MINNEAPOLIS (WCCO) — Minneapolis Mayor Jacob Frey says the total cost for the Trump rally on Oct. 10 totaled at more than $540,000.
On Tuesday, Frey held a news conference, announcing that the total cost turned out to be $542,733. The city is seeking reimbursement from the Trump campaign, which is unlikely to occur.
“We came forward with the initial estimates of city costs associated with the campaign rally for the sake of transparency and in an effort to protect taxpayers. The city alone should not bear the costs of keeping residents, visitors, and the President safe for a campaign rally, and we will continue to seek reimbursement for the event on behalf of Minneapolis residents and taxpayers,” Frey said.
Updated estimates are as follows:
• Third-party contracted barriers outside Target Center: $48,774
• Minneapolis Police Department personnel costs: $392,139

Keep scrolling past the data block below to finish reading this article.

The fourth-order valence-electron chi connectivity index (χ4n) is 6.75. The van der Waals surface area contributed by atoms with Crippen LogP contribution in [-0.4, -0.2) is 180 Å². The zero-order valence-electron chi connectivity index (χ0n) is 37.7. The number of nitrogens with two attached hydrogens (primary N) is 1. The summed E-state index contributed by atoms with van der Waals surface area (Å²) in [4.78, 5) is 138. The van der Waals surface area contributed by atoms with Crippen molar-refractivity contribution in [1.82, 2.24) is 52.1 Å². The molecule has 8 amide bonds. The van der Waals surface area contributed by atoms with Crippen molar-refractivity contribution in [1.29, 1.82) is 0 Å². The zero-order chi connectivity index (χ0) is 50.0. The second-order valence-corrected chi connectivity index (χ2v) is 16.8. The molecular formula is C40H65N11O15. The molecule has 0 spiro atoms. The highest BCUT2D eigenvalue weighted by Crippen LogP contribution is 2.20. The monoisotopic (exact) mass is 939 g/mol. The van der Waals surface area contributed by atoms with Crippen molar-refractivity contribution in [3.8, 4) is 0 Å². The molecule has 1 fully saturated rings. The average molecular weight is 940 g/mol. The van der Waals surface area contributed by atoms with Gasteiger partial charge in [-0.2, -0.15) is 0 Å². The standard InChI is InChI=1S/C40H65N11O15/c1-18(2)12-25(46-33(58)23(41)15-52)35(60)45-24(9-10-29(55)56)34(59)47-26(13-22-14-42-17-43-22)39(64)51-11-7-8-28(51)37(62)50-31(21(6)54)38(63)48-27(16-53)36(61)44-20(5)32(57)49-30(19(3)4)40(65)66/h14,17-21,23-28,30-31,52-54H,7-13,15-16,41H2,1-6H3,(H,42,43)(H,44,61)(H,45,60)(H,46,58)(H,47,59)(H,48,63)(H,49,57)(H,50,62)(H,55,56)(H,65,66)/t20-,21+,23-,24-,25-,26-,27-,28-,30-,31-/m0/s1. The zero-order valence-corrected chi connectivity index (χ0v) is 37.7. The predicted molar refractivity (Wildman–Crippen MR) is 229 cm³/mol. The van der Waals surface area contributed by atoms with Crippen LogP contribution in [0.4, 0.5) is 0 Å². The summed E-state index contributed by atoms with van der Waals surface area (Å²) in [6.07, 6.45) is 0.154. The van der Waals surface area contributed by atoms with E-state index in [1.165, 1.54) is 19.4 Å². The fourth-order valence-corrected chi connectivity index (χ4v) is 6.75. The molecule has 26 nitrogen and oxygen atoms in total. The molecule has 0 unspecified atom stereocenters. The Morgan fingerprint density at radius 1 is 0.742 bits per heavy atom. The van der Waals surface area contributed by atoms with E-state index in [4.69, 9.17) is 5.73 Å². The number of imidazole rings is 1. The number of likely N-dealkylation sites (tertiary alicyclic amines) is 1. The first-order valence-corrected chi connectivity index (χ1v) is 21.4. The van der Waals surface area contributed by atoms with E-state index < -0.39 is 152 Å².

• Minneapolis Public Works personnel cost: $30,191
• Minneapolis Public Works contractor costs for construction sites: $57,000
• Minneapolis Regulatory Services personnel costs: $12,486
• Minneapolis 9-1-1 Center personnel costs: $2,143
Mayor Frey says neither AEG nor President Trumps’s campaign has made efforts to pay the city back. The City owns Target Center but it’s operated by AEG.
In early October, AEG tried to bill President Trump for the costs of the rally, but the President threatened to sue.
The debate prompted President Donald Trump to call out Frey on Twitter, denouncing the mayor as a “Radical Left” lightweight and blasted the Democrat for a police policy banning officers from wearing their uniforms in support of political candidates.
“Yawn,” Frey tweeted back. “Welcome to Minneapolis where we pay our bills, we govern with integrity, and we love all of our neighbors.”
Mayor Frey says he wants to see a policy in place that will dictate who is responsible to pay when a political rally will generate more costs than revenue.
“The city should not be held accountable for every single one of these expenditures associated with a campaign rally,” Mayor Frey said. “That’s the position I would hold regardless of the candidate, regardless of the party and regardless of the style of the event.”
The Federal Election Commission doesn’t require campaigns to cover rally costs. Although some candidates do pay them.